This is a reading list Lu made up using her Tobii the other day. I have been working at making pages on the Tobii of the covers of all of the books she owns (which is many) so she could choose what she wants me to read. We then read the paper version of the books because they are not in her Tobii (yet!). I have dreamed of this being a possibility for all of her life. Right now I have 7 pages of books with 20 books on each page and I asked Lu to go through and choose two from each page that she wants to read at some point. These were her choices. She almost always chooses the Avengers, and the C Book, and How The Grinch Stole Christmas. I never knew those were some of her favorite books, but I was always just dying to know!
"It is the position of the American Speech-Language-Hearing Association (ASHA) that 'communication is the essence of human life and that all people have the right to communicate to the fullest extent possible. No individuals should be denied this right, irrespective of the type and/or severity of communication, linguistic, social, cognitive, motor, sensory, perceptual, and/or other disability(ies) they may present.' "
Linda Burkhart used the above quote at the end of the PODD training we went to last December. It has stayed in my brain ever since, but most especially the little part that says, "Communication is the essence of human life." I even used the quote in one of the appeal letters I sent to the insurance company as I pleaded for them to approve the Tobii. When we learned the PODD a year ago, that was the beginning of our glimpse into what Lu was thinking and feeling. When we got the Tobii a few months ago, it made me realize that with the ability to relay her thoughts so quickly and efficiently, people will see her as a real person. Because, being able to communicate truly is the essence of human life. I believe it is a sad, but true fact that without the ability to communicate, people are seen as "less than", even if they have all kinds of thoughts and feelings swirling around inside of them.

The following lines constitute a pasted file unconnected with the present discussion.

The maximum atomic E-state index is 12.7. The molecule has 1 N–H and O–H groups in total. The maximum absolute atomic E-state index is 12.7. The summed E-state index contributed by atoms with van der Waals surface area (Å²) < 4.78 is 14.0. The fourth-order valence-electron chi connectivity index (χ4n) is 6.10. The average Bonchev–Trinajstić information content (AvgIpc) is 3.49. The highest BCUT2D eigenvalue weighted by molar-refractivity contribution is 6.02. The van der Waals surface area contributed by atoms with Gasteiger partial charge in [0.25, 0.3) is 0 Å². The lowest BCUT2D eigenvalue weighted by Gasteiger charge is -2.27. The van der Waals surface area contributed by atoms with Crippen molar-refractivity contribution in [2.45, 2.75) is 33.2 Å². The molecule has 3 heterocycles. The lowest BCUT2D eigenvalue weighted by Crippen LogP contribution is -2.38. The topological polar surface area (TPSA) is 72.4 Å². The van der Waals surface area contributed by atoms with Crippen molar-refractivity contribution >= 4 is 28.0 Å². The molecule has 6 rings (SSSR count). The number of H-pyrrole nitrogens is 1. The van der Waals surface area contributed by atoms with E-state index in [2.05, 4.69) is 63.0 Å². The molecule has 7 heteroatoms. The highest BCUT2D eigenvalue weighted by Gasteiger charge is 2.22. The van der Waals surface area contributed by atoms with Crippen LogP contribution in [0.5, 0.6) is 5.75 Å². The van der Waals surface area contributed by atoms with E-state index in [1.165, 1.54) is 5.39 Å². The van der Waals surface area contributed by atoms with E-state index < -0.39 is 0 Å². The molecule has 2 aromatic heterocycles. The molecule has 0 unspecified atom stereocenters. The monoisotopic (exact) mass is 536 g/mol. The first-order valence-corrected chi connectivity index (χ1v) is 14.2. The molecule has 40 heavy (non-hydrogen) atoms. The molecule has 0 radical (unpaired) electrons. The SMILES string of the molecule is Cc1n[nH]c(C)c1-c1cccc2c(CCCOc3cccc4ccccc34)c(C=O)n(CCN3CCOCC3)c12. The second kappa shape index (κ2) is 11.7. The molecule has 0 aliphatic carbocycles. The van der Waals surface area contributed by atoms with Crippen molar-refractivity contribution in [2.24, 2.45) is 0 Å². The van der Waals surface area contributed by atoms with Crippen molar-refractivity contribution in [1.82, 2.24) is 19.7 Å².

Around the same time that we got the Tobii, maybe even a little bit before, I looked at Lucy one day and had a startling, but exciting realization. I looked at her and thought, "How could someone not fall in love with her some day? Why couldn't she get married and have a life with someone?" Then I read a little about Stephen Hawking as a comparison for how I think that could be a possibility... When he married his first wife, the ALS was just beginning to be an issue for him. He had recently received the diagnosis and she still married him. She took care of him a lot throughout their marriage, but they also always had nurses, and assistants that did a lot of the physical caring for him. It was just their way of life to have extra people with them to tend to Stephen's needs. Him and his first wife eventually divorced after many years together and after having three children. He remarried one of his nurses. He remarried even though at this point ALS had completely taken over his body and had done so years ago. BUT, just like Lu, his mind remains in tact. A woman fell in love with HIM and married him, in spite of the fact that he has no control over his body, in spite of the fact that he communicates using a speech generating device, and in spite of the fact that all of his very serious medical conditions require round the clock care by her and others. I think Lu is so incredibly awesome and amazing that I believe she too will meet someone someday who also will be able to look past Rett Syndrome and fall in love with HER.
While out to eat at Red Lobster on Saturday night with Chad's dad and stepmom, Lucy kept saying, "panties" with her Tobii. It was funny, but it also gave us the opportunity to talk about when and where it is and is not ok to talk about bathroom things. That's what you do with children; you teach them manners and about topics that are better left for discussion at home, in private. And now Chad and I get to do that too. I wish every person on earth that cannot speak on their own was just automatically given a Tobii. There are many families of girls with Rett Syndrome that have no communication system for their daughters, let alone a Tobii or some other kind of speech generating device. While I am so grateful that Lu is able to have her Tobii, it also breaks my heart that there are so many people that do not have one and have not been given the opportunity to communicate.
This morning Lu and I talked a little bit about what she might be when she grows up...because she will be SOMETHING! With or without a cure, she will do something wonderful, and maybe be someone's wonderful wife. And contribute to society just like others do. I just know it.
"Obviously, because of my disability, I need assistance. But I have always tried to overcome the limitations of my condition and lead as full a life as possible. I have traveled the world, from the Antarctic to zero gravity."
"All my adult life people have been helping me."
"Among physicists, I'm respected I hope."